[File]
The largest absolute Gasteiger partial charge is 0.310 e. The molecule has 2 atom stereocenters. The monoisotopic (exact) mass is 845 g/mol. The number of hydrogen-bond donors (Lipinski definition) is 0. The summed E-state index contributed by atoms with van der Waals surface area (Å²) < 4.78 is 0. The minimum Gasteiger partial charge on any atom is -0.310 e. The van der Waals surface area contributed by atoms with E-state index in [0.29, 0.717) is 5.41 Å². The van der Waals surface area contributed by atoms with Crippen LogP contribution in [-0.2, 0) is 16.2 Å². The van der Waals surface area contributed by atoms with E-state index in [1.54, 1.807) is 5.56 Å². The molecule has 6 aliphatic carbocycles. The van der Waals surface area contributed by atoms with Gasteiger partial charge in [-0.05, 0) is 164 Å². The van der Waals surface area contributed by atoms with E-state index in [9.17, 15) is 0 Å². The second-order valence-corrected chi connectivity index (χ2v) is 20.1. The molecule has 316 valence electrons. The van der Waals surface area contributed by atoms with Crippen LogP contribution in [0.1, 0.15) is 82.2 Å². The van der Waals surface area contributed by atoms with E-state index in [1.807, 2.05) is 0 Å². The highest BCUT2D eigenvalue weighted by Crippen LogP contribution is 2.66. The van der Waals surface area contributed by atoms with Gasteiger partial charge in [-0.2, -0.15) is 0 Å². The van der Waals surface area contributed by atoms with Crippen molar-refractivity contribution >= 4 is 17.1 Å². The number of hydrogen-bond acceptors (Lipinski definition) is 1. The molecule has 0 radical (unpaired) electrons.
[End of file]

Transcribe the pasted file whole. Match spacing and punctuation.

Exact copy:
The largest absolute Gasteiger partial charge is 0.310 e. The molecule has 2 atom stereocenters. The monoisotopic (exact) mass is 845 g/mol. The number of hydrogen-bond donors (Lipinski definition) is 0. The summed E-state index contributed by atoms with van der Waals surface area (Å²) < 4.78 is 0. The minimum Gasteiger partial charge on any atom is -0.310 e. The van der Waals surface area contributed by atoms with E-state index in [0.29, 0.717) is 5.41 Å². The van der Waals surface area contributed by atoms with Crippen LogP contribution in [-0.2, 0) is 16.2 Å². The van der Waals surface area contributed by atoms with E-state index in [1.54, 1.807) is 5.56 Å². The molecule has 6 aliphatic carbocycles. The van der Waals surface area contributed by atoms with Gasteiger partial charge in [-0.05, 0) is 164 Å². The van der Waals surface area contributed by atoms with E-state index in [9.17, 15) is 0 Å². The second-order valence-corrected chi connectivity index (χ2v) is 20.1. The molecule has 316 valence electrons. The van der Waals surface area contributed by atoms with Crippen LogP contribution in [0.1, 0.15) is 82.2 Å². The van der Waals surface area contributed by atoms with E-state index in [1.807, 2.05) is 0 Å². The highest BCUT2D eigenvalue weighted by Crippen LogP contribution is 2.66. The van der Waals surface area contributed by atoms with Gasteiger partial charge in [-0.2, -0.15) is 0 Å². The van der Waals surface area contributed by atoms with Crippen molar-refractivity contribution >= 4 is 17.1 Å². The number of hydrogen-bond acceptors (Lipinski definition) is 1. The molecule has 0 radical (unpaired) electrons.